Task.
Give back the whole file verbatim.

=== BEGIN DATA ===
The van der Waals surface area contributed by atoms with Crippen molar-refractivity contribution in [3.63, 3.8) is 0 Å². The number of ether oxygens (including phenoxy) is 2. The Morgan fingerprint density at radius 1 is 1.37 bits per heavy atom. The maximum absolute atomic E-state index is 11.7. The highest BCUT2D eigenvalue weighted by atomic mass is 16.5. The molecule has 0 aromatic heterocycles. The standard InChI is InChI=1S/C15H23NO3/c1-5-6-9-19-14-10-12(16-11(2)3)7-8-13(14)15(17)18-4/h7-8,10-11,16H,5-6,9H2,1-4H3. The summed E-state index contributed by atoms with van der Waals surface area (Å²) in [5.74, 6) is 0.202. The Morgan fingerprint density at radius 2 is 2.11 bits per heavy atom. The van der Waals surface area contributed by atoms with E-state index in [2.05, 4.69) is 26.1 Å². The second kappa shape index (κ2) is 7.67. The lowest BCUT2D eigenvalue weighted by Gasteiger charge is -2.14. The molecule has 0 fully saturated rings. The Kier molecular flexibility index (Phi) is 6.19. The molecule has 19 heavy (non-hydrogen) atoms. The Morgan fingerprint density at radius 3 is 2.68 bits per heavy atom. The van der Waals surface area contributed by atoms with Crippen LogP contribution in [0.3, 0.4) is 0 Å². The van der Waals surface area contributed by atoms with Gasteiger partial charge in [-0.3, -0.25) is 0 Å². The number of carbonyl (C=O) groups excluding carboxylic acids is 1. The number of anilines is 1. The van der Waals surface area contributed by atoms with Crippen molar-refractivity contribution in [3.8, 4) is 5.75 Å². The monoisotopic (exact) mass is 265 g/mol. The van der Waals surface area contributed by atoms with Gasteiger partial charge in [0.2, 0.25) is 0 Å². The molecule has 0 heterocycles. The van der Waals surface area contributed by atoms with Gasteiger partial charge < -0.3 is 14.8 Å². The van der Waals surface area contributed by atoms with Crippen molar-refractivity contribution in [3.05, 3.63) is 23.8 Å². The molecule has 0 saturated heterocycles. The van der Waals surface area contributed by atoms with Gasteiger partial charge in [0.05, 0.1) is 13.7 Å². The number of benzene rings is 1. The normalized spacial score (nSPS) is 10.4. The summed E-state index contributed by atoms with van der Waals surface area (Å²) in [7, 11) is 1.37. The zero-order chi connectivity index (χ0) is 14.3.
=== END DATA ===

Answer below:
The van der Waals surface area contributed by atoms with Crippen molar-refractivity contribution in [3.63, 3.8) is 0 Å². The number of ether oxygens (including phenoxy) is 2. The Morgan fingerprint density at radius 1 is 1.37 bits per heavy atom. The maximum absolute atomic E-state index is 11.7. The highest BCUT2D eigenvalue weighted by atomic mass is 16.5. The molecule has 0 aromatic heterocycles. The standard InChI is InChI=1S/C15H23NO3/c1-5-6-9-19-14-10-12(16-11(2)3)7-8-13(14)15(17)18-4/h7-8,10-11,16H,5-6,9H2,1-4H3. The summed E-state index contributed by atoms with van der Waals surface area (Å²) in [5.74, 6) is 0.202. The Morgan fingerprint density at radius 2 is 2.11 bits per heavy atom. The van der Waals surface area contributed by atoms with E-state index in [2.05, 4.69) is 26.1 Å². The second kappa shape index (κ2) is 7.67. The lowest BCUT2D eigenvalue weighted by Gasteiger charge is -2.14. The molecule has 0 fully saturated rings. The Kier molecular flexibility index (Phi) is 6.19. The molecule has 19 heavy (non-hydrogen) atoms. The Morgan fingerprint density at radius 3 is 2.68 bits per heavy atom. The van der Waals surface area contributed by atoms with Crippen LogP contribution in [0.3, 0.4) is 0 Å². The van der Waals surface area contributed by atoms with Gasteiger partial charge in [-0.3, -0.25) is 0 Å². The number of carbonyl (C=O) groups excluding carboxylic acids is 1. The number of anilines is 1. The van der Waals surface area contributed by atoms with Crippen molar-refractivity contribution in [3.8, 4) is 5.75 Å². The monoisotopic (exact) mass is 265 g/mol. The van der Waals surface area contributed by atoms with Gasteiger partial charge in [0.2, 0.25) is 0 Å². The molecule has 0 heterocycles. The van der Waals surface area contributed by atoms with Gasteiger partial charge < -0.3 is 14.8 Å². The van der Waals surface area contributed by atoms with Crippen molar-refractivity contribution in [3.05, 3.63) is 23.8 Å². The molecule has 0 saturated heterocycles. The van der Waals surface area contributed by atoms with Gasteiger partial charge in [0.05, 0.1) is 13.7 Å². The number of benzene rings is 1. The normalized spacial score (nSPS) is 10.4. The summed E-state index contributed by atoms with van der Waals surface area (Å²) in [7, 11) is 1.37. The zero-order chi connectivity index (χ0) is 14.3.